WASHINGTON, March 17, 2022 – The U.S. Department of Agriculture (USDA) today announced it is accepting applications for the Local Food for Schools Cooperative Agreement Program (LFS), which will provide up to $200 million for states to purchase local food for school meal programs.
“This program is another example of how USDA is working to build a more resilient food system rooted in local and regional production where small can compete against big because a greater share of the profit will go to those growing, harvesting, and preparing our food,” said Agriculture Secretary Tom Vilsack. “As we build more and better markets, the Local Food for Schools Cooperative Agreement Program will provide an opportunity for states to strengthen local and regional food system by increasing links between local farmers, ranchers, and food businesses with schools. This program also gives students access to the local, nutritious foods unique to the area they live in, building stronger connections across local communities.”
USDA’s Agricultural Marketing Service (AMS) will award cooperative agreements to state governments for the purchase of domestic foods from local, regional, small, and underserved farmers and ranchers. Local and regional farmers and ranchers are those within the state or 400 miles of delivery destination. USDA will engage with state governments, who may also partner with local organizations including non-profits, through these non-competitive cooperative agreements.
The cooperative agreements will allow states to buy and distribute local and regional foods and beverages that are healthy, nutritious, and unique to their geographic area. In addition to increasing local food consumption, funds will help build and expand economic opportunity for local, small, and underserved producers and will support schools as they transition away from pandemic operations and develop solutions to the continuing economic impacts of the pandemic.
The cooperative agreements will allow organizations the flexibility to design food purchasing programs and establish partnerships with farmers and ranchers that best suit their local needs, accommodate environmental and climate conditions, account for seasonal harvests, improve supply chain resiliency and meet the needs of schools within their service area. The LFS program is authorized by the Commodity Credit Corporation Charter Act.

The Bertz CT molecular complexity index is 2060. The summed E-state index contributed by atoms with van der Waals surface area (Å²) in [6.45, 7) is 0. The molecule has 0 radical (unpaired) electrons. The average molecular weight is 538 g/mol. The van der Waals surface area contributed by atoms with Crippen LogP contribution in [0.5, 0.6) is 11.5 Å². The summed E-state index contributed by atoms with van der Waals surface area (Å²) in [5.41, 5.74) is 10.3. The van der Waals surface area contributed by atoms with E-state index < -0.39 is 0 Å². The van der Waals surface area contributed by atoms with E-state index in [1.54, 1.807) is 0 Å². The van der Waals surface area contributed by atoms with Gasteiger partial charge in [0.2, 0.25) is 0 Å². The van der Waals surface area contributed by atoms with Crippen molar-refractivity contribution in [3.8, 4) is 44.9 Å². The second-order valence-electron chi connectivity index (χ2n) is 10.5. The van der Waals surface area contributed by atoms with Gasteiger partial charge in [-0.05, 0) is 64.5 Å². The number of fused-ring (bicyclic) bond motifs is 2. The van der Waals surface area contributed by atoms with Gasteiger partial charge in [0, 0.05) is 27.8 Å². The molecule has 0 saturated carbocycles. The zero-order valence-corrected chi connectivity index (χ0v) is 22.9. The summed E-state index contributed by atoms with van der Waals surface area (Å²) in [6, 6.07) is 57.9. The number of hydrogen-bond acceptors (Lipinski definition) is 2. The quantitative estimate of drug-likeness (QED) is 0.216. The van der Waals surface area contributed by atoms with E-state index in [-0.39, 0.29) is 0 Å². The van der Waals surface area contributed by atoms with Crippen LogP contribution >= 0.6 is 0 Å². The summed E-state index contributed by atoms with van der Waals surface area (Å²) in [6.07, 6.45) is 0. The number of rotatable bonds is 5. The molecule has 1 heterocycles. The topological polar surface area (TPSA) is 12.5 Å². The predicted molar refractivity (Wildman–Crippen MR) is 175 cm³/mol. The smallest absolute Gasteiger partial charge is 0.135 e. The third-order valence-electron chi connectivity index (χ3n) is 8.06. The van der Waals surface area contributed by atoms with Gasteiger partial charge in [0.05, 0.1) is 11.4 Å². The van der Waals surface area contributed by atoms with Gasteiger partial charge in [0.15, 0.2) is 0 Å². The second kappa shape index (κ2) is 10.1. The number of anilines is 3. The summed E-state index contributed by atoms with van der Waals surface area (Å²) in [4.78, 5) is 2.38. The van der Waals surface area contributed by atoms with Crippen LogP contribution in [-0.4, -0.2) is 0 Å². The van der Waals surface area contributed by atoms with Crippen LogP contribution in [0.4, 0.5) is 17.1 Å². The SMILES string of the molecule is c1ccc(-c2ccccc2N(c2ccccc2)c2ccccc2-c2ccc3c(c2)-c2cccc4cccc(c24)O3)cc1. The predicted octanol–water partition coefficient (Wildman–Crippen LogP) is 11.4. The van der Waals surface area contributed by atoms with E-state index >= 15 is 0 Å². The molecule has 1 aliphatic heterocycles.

We know that schools and other child nutrition program operators are facing challenges, including supply chain disruptions and other economic disruptions from the pandemic. USDA is committed to offering resources and flexibilities where we can to help them provide critical nutrition to millions of children every day.
USDA touches the lives of all Americans each day in so many positive ways. In the Biden-Harris Administration, USDA is transforming America’s food system with a greater focus on more resilient local and regional food production, fairer markets for all producers, ensuring access to safe, healthy and nutritious food in all communities, building new markets and streams of income for farmers and producers using climate smart food and forestry practices, making historic investments in infrastructure and clean energy capabilities in rural America, and committing to equity across the Department by removing systemic barriers and building a workforce more representative of America. To learn more, visit www.usda.gov.